Indexed on: 08 Nov '17Published on: 06 Nov '17Published in: PNAS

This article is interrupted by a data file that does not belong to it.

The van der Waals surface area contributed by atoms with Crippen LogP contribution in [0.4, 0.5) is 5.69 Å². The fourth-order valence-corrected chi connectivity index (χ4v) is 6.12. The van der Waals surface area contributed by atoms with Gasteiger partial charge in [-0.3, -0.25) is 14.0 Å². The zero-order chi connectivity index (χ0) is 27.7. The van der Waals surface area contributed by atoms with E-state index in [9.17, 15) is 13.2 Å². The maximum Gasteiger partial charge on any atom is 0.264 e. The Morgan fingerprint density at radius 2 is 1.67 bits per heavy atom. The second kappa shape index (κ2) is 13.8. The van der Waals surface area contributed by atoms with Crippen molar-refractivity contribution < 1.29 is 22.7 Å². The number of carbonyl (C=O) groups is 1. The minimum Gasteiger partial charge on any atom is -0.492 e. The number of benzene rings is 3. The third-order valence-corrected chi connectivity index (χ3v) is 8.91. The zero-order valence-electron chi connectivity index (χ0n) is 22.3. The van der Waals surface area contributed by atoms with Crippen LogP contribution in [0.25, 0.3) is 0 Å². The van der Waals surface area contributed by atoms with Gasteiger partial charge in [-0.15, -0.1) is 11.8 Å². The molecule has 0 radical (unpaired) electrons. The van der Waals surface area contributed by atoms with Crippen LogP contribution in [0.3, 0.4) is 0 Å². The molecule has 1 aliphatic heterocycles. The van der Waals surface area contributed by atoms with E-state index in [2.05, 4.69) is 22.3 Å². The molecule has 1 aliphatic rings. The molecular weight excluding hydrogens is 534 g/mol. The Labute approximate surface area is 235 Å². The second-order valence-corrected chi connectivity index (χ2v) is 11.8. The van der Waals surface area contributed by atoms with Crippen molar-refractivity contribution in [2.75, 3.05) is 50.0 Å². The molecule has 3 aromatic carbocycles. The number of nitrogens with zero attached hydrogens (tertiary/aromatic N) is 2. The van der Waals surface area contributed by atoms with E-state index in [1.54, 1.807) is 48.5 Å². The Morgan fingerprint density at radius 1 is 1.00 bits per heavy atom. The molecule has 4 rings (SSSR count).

Incorporation of ribonucleotides into DNA during genome replication is a significant source of genomic instability. The frequency of ribonucleotides in DNA is determined by deoxyribonucleoside triphosphate/ribonucleoside triphosphate (dNTP/rNTP) ratios, by the ability of DNA polymerases to discriminate against ribonucleotides, and by the capacity of repair mechanisms to remove incorporated ribonucleotides. To simultaneously compare how the nuclear and mitochondrial genomes incorporate and remove ribonucleotides, we challenged these processes by changing the balance of cellular dNTPs. Using a collection of yeast strains with altered dNTP pools, we discovered an inverse relationship between the concentration of individual dNTPs and the amount of the corresponding ribonucleotides incorporated in mitochondrial DNA, while in nuclear DNA the ribonucleotide pattern was only altered in the absence of ribonucleotide excision repair. Our analysis uncovers major differences in ribonucleotide repair between the two genomes and provides concrete evidence that yeast mitochondria lack mechanisms for removal of ribonucleotides incorporated by the mtDNA polymerase. Furthermore, as cytosolic dNTP pool imbalances were transmitted equally well into the nucleus and the mitochondria, our results support a view of the cytosolic and mitochondrial dNTP pools in frequent exchange.
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